It wasn’t easy going. There were numerous obstacles to be surmounted along the way. The earliest of these was the provision of water for the township. In 1949 water was supplied from the Tansa duct. In 1965 this was discontinued, and was transferred to a 12-inch diameter water main along LBS Marg. Godrej had to have their own water supply from a reservoir near Plant-3 feeding the plants and the residential colony. The water consumption is about 55 lakh litres per day, for which Godrej have a parallel system of well water collected in the reservoir, as well as treated sewage water.
There were bureaucratic obstacles too. While work was going on in right earnest, on 14 January, 1952 the Salsette Estates (Land Revenue Exemption Abolition Act 1951) Bombay Act XVII was passed. Godrej were left with no alternative but to file a suit on 17 April, 1953 (Suit No. 412 of 1953) against the State of Bombay in the Bombay High Court for a declaration that they were the owners of the village of Vikhroli and that the said Act had no application to them and/or to the said village and the State of Bombay was not entitled to apply the provisions of the said Act to the villages of Vikhroli.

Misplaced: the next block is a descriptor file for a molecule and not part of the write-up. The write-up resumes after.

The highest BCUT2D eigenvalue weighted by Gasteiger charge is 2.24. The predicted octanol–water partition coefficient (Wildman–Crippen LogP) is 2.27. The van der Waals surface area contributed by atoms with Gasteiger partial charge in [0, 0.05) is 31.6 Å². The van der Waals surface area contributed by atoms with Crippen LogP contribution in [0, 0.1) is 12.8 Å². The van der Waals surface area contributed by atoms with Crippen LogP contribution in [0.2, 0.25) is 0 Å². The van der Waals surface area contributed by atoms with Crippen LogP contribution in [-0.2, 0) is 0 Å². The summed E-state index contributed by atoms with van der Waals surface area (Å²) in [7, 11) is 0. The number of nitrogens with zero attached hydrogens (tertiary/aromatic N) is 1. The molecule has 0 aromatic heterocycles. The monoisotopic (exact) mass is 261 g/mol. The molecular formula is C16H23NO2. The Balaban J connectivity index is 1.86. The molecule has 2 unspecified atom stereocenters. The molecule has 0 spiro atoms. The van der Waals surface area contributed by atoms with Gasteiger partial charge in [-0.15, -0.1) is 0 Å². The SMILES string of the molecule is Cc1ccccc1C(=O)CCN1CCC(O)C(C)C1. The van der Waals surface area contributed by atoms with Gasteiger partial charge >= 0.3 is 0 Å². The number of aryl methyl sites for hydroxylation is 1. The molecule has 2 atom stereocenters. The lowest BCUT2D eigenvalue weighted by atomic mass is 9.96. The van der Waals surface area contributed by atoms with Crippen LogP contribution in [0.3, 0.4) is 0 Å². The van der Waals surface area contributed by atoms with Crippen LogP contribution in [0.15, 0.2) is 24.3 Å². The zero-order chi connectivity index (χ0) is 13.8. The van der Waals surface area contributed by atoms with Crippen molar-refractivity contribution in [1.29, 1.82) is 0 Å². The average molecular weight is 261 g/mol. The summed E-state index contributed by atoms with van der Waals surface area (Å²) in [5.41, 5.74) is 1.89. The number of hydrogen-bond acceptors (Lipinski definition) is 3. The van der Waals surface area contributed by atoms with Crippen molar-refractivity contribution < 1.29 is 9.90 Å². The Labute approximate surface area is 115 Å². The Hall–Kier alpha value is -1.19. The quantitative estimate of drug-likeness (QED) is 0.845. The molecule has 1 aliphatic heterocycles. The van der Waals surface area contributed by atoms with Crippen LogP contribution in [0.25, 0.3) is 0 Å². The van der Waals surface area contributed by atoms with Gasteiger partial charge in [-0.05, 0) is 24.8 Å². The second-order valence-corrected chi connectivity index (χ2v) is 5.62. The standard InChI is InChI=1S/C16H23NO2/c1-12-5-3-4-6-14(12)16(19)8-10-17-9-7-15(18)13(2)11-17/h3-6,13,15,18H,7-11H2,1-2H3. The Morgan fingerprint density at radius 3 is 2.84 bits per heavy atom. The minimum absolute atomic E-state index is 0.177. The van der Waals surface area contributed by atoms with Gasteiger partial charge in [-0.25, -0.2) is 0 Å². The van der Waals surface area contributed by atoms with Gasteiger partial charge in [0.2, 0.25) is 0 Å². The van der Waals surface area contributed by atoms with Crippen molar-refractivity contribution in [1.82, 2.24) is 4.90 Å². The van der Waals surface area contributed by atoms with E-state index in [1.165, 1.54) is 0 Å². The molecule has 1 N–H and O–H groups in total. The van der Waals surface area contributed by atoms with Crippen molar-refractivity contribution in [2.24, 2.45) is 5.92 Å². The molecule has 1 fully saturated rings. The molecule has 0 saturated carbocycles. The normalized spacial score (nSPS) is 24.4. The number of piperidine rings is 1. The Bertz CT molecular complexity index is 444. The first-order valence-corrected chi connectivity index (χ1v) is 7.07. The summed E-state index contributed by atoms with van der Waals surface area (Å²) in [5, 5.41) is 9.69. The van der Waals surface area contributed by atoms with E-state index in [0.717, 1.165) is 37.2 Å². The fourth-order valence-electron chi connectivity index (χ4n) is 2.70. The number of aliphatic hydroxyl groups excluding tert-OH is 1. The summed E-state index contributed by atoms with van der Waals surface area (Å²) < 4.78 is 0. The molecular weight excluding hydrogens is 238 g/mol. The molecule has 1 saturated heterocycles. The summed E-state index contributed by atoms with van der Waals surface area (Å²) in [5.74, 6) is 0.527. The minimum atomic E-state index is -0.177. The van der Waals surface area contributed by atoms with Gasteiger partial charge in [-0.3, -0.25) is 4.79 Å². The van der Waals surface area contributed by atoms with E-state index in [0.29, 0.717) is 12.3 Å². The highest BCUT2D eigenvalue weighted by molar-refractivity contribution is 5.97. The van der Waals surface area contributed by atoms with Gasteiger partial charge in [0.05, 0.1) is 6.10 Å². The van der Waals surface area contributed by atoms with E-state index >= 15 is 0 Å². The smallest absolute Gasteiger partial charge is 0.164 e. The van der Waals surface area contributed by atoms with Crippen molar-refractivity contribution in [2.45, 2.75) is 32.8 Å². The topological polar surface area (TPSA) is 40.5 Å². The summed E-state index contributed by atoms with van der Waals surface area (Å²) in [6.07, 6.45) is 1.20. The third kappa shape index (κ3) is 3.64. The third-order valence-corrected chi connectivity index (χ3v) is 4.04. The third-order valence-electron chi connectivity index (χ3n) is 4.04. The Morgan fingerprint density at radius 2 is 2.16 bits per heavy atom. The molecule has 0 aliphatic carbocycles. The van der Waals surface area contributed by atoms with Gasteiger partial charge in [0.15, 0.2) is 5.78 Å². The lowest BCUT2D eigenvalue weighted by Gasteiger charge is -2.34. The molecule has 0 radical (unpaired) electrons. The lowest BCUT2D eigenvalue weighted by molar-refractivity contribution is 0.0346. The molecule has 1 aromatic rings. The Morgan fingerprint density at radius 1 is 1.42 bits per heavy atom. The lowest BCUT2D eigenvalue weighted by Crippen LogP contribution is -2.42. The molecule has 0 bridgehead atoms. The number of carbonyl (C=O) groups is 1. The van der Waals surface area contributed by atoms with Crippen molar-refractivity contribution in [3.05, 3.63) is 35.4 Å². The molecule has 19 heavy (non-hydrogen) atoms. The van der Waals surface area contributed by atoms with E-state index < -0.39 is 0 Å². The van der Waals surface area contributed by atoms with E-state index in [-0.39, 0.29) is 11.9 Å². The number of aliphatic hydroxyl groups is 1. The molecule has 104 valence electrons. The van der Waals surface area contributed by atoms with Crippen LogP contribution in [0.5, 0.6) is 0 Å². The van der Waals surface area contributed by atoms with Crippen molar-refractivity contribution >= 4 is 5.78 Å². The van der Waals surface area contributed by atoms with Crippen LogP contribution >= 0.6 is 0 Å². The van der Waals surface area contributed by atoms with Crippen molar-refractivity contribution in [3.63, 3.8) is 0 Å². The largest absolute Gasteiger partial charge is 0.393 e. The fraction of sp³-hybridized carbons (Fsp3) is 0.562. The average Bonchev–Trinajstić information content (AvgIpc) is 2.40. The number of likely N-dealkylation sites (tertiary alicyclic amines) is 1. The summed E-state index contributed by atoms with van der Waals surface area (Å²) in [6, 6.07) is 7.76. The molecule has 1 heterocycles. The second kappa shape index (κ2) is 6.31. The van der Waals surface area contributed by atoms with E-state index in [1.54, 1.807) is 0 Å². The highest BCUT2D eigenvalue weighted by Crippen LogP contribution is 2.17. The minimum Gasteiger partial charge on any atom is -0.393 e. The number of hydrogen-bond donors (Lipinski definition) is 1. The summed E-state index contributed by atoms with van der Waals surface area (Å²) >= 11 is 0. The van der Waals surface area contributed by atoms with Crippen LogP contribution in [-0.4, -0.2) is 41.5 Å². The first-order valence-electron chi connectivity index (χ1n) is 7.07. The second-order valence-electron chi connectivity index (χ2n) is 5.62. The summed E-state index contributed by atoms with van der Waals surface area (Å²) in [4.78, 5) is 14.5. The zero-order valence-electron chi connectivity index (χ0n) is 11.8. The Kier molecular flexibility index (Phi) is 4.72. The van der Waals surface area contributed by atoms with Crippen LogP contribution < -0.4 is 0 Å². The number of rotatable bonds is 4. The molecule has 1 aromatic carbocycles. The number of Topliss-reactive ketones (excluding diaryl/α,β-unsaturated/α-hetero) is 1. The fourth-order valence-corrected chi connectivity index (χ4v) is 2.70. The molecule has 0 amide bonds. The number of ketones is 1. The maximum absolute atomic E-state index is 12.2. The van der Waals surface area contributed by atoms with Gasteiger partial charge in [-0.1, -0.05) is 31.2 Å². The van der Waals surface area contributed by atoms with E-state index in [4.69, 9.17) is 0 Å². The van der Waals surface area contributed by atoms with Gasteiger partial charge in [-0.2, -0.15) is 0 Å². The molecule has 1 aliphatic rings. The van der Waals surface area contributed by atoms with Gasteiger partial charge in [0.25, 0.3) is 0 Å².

Earlier, in March 1952, Godrej & Boyce had advised the Collector, Bombay Suburban District, that all lands in the village of Vikhroli had been appropriated for non-agricultural purposes, and specified the uses to which the land had been put. There was considerable exchange of correspondence until, 10 years later, on 11 January, 1962, the Commissioner, Mumbai Division, informed all concerned that under Section 4(b) of the Salsette Act the land which was already sold and had an area of 3,654 acres comprised in Survey No. 12 of Vikhroli was not the property of the State.